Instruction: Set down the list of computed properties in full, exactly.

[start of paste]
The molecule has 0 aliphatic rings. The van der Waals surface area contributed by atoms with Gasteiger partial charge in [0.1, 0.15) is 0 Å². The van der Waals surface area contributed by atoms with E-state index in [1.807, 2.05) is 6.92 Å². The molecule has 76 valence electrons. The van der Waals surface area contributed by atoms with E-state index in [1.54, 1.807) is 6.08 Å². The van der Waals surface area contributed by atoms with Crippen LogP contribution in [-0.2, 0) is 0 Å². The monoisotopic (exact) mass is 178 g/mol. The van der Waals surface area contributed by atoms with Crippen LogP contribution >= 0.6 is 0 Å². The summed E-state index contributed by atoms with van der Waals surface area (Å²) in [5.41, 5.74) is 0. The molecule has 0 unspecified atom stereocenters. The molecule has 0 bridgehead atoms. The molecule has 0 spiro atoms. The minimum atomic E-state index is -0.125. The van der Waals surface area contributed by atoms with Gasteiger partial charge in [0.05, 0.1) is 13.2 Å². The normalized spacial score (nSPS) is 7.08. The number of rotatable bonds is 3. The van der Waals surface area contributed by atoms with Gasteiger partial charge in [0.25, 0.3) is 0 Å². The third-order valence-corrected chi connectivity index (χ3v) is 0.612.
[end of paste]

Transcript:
The molecule has 0 aliphatic rings. The van der Waals surface area contributed by atoms with Gasteiger partial charge in [0.1, 0.15) is 0 Å². The van der Waals surface area contributed by atoms with E-state index in [1.807, 2.05) is 6.92 Å². The molecule has 76 valence electrons. The van der Waals surface area contributed by atoms with E-state index in [1.54, 1.807) is 6.08 Å². The van der Waals surface area contributed by atoms with Crippen LogP contribution in [-0.2, 0) is 0 Å². The monoisotopic (exact) mass is 178 g/mol. The van der Waals surface area contributed by atoms with Crippen LogP contribution >= 0.6 is 0 Å². The summed E-state index contributed by atoms with van der Waals surface area (Å²) in [5.41, 5.74) is 0. The molecule has 0 unspecified atom stereocenters. The molecule has 0 bridgehead atoms. The molecule has 0 spiro atoms. The minimum atomic E-state index is -0.125. The van der Waals surface area contributed by atoms with Gasteiger partial charge in [0.05, 0.1) is 13.2 Å². The normalized spacial score (nSPS) is 7.08. The number of rotatable bonds is 3. The van der Waals surface area contributed by atoms with Gasteiger partial charge in [0.25, 0.3) is 0 Å². The third-order valence-corrected chi connectivity index (χ3v) is 0.612.